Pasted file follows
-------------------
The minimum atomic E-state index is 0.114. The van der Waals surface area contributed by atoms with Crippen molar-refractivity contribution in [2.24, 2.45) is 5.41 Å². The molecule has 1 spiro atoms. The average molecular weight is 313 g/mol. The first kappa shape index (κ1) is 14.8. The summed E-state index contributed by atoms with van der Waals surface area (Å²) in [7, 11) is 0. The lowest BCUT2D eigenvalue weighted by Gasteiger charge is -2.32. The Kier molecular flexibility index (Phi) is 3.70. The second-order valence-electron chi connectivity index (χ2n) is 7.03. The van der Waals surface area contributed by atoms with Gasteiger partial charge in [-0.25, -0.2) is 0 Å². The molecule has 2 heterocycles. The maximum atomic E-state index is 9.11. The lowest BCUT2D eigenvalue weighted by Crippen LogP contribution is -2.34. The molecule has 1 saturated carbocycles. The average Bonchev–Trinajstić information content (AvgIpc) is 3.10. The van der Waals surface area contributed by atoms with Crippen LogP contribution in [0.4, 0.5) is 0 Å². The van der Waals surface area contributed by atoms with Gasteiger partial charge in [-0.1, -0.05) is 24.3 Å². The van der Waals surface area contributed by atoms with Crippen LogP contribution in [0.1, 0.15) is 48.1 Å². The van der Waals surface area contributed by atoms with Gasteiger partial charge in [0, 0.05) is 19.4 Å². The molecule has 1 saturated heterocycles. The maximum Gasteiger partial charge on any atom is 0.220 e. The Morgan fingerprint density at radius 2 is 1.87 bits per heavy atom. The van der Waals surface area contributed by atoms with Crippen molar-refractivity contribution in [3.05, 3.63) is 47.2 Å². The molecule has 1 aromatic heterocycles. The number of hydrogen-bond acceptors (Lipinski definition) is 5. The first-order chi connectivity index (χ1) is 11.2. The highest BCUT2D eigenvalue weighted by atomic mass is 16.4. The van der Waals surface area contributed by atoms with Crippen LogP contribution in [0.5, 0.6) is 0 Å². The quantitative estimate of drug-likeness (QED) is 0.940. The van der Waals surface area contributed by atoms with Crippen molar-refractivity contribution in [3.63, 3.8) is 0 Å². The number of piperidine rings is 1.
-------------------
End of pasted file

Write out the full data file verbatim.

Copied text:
The minimum atomic E-state index is 0.114. The van der Waals surface area contributed by atoms with Crippen molar-refractivity contribution in [2.24, 2.45) is 5.41 Å². The molecule has 1 spiro atoms. The average molecular weight is 313 g/mol. The first kappa shape index (κ1) is 14.8. The summed E-state index contributed by atoms with van der Waals surface area (Å²) in [7, 11) is 0. The lowest BCUT2D eigenvalue weighted by Gasteiger charge is -2.32. The Kier molecular flexibility index (Phi) is 3.70. The second-order valence-electron chi connectivity index (χ2n) is 7.03. The van der Waals surface area contributed by atoms with Gasteiger partial charge in [-0.25, -0.2) is 0 Å². The molecule has 2 heterocycles. The maximum atomic E-state index is 9.11. The lowest BCUT2D eigenvalue weighted by Crippen LogP contribution is -2.34. The molecule has 1 saturated carbocycles. The average Bonchev–Trinajstić information content (AvgIpc) is 3.10. The van der Waals surface area contributed by atoms with Crippen LogP contribution in [0.4, 0.5) is 0 Å². The van der Waals surface area contributed by atoms with Gasteiger partial charge in [-0.1, -0.05) is 24.3 Å². The van der Waals surface area contributed by atoms with Crippen LogP contribution in [0.1, 0.15) is 48.1 Å². The van der Waals surface area contributed by atoms with Gasteiger partial charge in [0, 0.05) is 19.4 Å². The molecule has 1 saturated heterocycles. The maximum Gasteiger partial charge on any atom is 0.220 e. The Morgan fingerprint density at radius 2 is 1.87 bits per heavy atom. The van der Waals surface area contributed by atoms with Crippen molar-refractivity contribution in [3.05, 3.63) is 47.2 Å². The molecule has 1 aromatic heterocycles. The number of hydrogen-bond acceptors (Lipinski definition) is 5. The first-order chi connectivity index (χ1) is 11.2. The highest BCUT2D eigenvalue weighted by atomic mass is 16.4. The van der Waals surface area contributed by atoms with Crippen LogP contribution in [0.5, 0.6) is 0 Å². The quantitative estimate of drug-likeness (QED) is 0.940. The van der Waals surface area contributed by atoms with Crippen molar-refractivity contribution in [3.63, 3.8) is 0 Å². The number of piperidine rings is 1.